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Help Please - Unknown Trajanic Woman AE. Plotina? Matidia?

Marsyas Mike

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This is not my coin and therefore not my horrible photo this time, but I was wondering if anybody could help me out with identification on this - judging by the proto-beehive hair style, it looks to be one of the Trajan-era imperial women - Plotina?  Matidia?  Marciana?  By the look of it, it is provincial, but maybe not.  I've scoured acsearch, OCRE and RPC, but that reverse type is not coming up for these women.    


Help much appreciated! 

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Thank you so much for your help, @Roman Collector and @John Conduitt - I was thinking "Trajanic" when I should've been thinking Domitianic (or however that's spelt).  

This is one of these dilemmas I get into when collecting - a person I normally can't afford (Domitia) but in a condition that is quite horrible...but again affordable.  I do like the portrait (and that hair-do!).  But the rest of it is pretty awful.  Maybe I should make a New Year's Resolution about quality?  

Thanks again - I do appreciate your help.  


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Late for the party, but my vote also goes for Domitia. And I think @John Conduitt is right and the coin is https://rpc.ashmus.ox.ac.uk/coins/2/1319

or 1322 from Sardis.

@Marsyas Mike- you probably know that for me condition is NOT a major factor. My coins are usually with a considerable level of wear, but I try to avoid coins that are worn to the level where attribution is impossible. When it comes to rare characters, price will be a constraint, but in my opinion that coin does not add numismatic value to your collection.

Domitia provincial coins are not that expensive and I think you can find one at a very decent price.
Here is mine - also not the most beautiful in the world, but attribution was easy and clear


Ionia. Magnesia ad Sipylum. Domitia AD 82-96.
Bronze Æ
15 mm, 2,86 g
ΔΟΜΙΤΙΑ ϹƐΒΑϹΤΗ, draped bust of Domitia, right / ΜΑΓΝΗ ϹΙΠΥ, river god reclining l., holding branch of plant and cornucopia over inverted pot from which flows water
RPC II, 986; BMC 56; Cop 259

The main reason I bought this coin was that I saw nobody was bidding on it when the auction was live. So I decided that 10 euros is decent, even if I can't say it's one of my favorite coins. Good news is that the green spot on the reverse is not BD as it's stable.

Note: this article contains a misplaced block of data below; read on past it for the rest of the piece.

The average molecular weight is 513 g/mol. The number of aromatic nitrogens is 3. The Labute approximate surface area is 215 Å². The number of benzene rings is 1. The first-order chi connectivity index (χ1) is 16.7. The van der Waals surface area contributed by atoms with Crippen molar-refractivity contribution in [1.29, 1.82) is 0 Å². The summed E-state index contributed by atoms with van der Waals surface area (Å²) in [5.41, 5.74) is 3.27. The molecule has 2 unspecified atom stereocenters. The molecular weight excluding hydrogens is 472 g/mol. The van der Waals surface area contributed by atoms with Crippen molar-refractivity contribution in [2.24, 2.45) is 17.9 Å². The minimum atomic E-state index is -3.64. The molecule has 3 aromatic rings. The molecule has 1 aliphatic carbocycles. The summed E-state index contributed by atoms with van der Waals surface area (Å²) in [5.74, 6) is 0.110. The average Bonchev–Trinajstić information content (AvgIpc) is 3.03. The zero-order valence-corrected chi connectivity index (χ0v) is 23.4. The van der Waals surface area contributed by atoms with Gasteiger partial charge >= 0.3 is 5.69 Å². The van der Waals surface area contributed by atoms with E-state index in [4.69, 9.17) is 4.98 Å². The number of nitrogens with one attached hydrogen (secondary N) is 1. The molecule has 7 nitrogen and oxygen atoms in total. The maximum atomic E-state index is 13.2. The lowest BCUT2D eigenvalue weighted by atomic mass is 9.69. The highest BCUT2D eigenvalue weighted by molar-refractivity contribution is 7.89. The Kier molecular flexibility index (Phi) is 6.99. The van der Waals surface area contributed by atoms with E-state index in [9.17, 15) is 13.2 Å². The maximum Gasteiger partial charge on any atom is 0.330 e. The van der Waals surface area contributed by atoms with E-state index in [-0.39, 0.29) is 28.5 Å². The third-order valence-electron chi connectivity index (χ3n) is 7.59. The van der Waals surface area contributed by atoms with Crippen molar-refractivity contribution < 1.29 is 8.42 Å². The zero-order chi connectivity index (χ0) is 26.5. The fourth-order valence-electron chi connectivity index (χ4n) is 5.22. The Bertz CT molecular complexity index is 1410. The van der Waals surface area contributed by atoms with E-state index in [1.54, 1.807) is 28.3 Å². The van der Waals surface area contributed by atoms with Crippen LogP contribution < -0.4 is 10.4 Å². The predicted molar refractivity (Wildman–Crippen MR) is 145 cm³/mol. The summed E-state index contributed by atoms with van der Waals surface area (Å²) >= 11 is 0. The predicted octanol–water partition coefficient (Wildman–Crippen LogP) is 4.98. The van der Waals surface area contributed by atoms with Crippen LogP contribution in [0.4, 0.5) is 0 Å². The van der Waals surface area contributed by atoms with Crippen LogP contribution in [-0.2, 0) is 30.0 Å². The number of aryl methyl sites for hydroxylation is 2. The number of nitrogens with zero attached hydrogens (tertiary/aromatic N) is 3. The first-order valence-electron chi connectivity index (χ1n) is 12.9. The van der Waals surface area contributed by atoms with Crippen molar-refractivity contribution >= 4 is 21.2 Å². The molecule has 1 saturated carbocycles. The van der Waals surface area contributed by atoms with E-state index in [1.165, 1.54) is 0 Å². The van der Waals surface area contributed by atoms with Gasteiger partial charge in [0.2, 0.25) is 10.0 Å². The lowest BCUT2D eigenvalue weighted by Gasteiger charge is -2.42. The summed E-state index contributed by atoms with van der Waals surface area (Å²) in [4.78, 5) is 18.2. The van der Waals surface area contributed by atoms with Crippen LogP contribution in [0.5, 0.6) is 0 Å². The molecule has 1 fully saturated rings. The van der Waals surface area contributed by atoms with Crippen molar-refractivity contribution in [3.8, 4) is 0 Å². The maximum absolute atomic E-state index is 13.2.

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  • 4 weeks later...

Thought I'd update this post - I did decide to purchase the OP.  It had a "buy it now" price as well as a bidding option.  I passed on the (higher) "buy it now" option as the coin is in such poor shape.  I waited for the auction to close and went for it, with no other bidders interested.  $19.99 - probably not my most brilliant purchase, but when I opened the envelope, I was more pleased with the coin that I thought I would be.  Off-center, very, very worn, and overly cleaned, it has a terrific hair-do on an empress I did not have (and cannot usually afford).  I also liked the mellow brassy color.  

So here she is, Domitia, wife of Domitian, on a brass coin from Sardes:


Domitia   Æ 21 T. Fl. Metrodoros, Strategos Sardis, Lydia (c. 82-96 A.D.) [Δ]OMITIA C[ЄBACTH], draped bust right / [ЄΠI T ΦΛ MHTPOΔΩPOY C]TPAT B CAPΔ[IANΩN], Boule and Nemesis, holding cubit rule, standing facing one another. (4.34 grams / 21 x 20 mm) eBay Jan. 2023 $19.99

Notes: Based on Naumann / RPC die-match, this appears to be: RPC 1322 var. (reverse legend); SNG von Aulock -; SNG Copenhagen -; BMC129 (same); Weber 6910 (same).

Die-Match Obv. & Rev.: Numismatik Naumann Auction 98; Lot 538; 03.01.2021 Note:  this is RPC 1322 No. 21

Here is a die-match I found - at least I think so, mine being so worn.  This was an RPC example via an auction - it is in much better condition, obviously:


Here is the International Numismatic Bureau "slab" this came in from eBay - the date range is in the ballpark anyway.  These do not require a hammer or vise to break open; I used my thumbnail:  


As those of you familiar with eBay will know, these slabs are very common.  Mostly they contain very low grade LRBs or "widow's mites", but I have occasionally found some interesting coins, Seleucid countermarks, etc.  So I'll give them a look over, just in case.  

Thank you @John Conduitt @Roman Collectorand @ambr0zie for helping me with this.  


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